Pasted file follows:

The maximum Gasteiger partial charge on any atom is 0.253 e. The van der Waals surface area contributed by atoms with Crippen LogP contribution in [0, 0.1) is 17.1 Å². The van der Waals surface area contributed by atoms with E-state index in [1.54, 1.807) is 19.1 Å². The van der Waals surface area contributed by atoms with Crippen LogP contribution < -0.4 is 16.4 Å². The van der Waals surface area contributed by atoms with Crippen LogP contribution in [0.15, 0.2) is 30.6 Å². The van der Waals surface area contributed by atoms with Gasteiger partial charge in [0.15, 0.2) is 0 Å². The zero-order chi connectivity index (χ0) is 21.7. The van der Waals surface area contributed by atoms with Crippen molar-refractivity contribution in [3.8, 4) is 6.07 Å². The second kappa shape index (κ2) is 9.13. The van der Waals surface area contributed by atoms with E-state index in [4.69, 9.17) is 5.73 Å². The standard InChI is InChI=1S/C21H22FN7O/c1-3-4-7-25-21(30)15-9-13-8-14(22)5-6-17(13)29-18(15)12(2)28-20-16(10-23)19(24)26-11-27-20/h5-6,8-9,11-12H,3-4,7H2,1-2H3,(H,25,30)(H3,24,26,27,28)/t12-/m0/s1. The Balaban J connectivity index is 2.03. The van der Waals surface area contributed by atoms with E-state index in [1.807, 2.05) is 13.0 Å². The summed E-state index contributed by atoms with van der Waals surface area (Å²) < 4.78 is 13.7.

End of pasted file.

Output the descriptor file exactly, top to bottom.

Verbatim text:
The maximum Gasteiger partial charge on any atom is 0.253 e. The van der Waals surface area contributed by atoms with Crippen LogP contribution in [0, 0.1) is 17.1 Å². The van der Waals surface area contributed by atoms with E-state index in [1.54, 1.807) is 19.1 Å². The van der Waals surface area contributed by atoms with Crippen LogP contribution < -0.4 is 16.4 Å². The van der Waals surface area contributed by atoms with Crippen LogP contribution in [0.15, 0.2) is 30.6 Å². The van der Waals surface area contributed by atoms with Gasteiger partial charge in [0.15, 0.2) is 0 Å². The zero-order chi connectivity index (χ0) is 21.7. The van der Waals surface area contributed by atoms with Crippen molar-refractivity contribution in [3.8, 4) is 6.07 Å². The second kappa shape index (κ2) is 9.13. The van der Waals surface area contributed by atoms with E-state index in [4.69, 9.17) is 5.73 Å². The standard InChI is InChI=1S/C21H22FN7O/c1-3-4-7-25-21(30)15-9-13-8-14(22)5-6-17(13)29-18(15)12(2)28-20-16(10-23)19(24)26-11-27-20/h5-6,8-9,11-12H,3-4,7H2,1-2H3,(H,25,30)(H3,24,26,27,28)/t12-/m0/s1. The Balaban J connectivity index is 2.03. The van der Waals surface area contributed by atoms with E-state index in [1.807, 2.05) is 13.0 Å². The summed E-state index contributed by atoms with van der Waals surface area (Å²) < 4.78 is 13.7.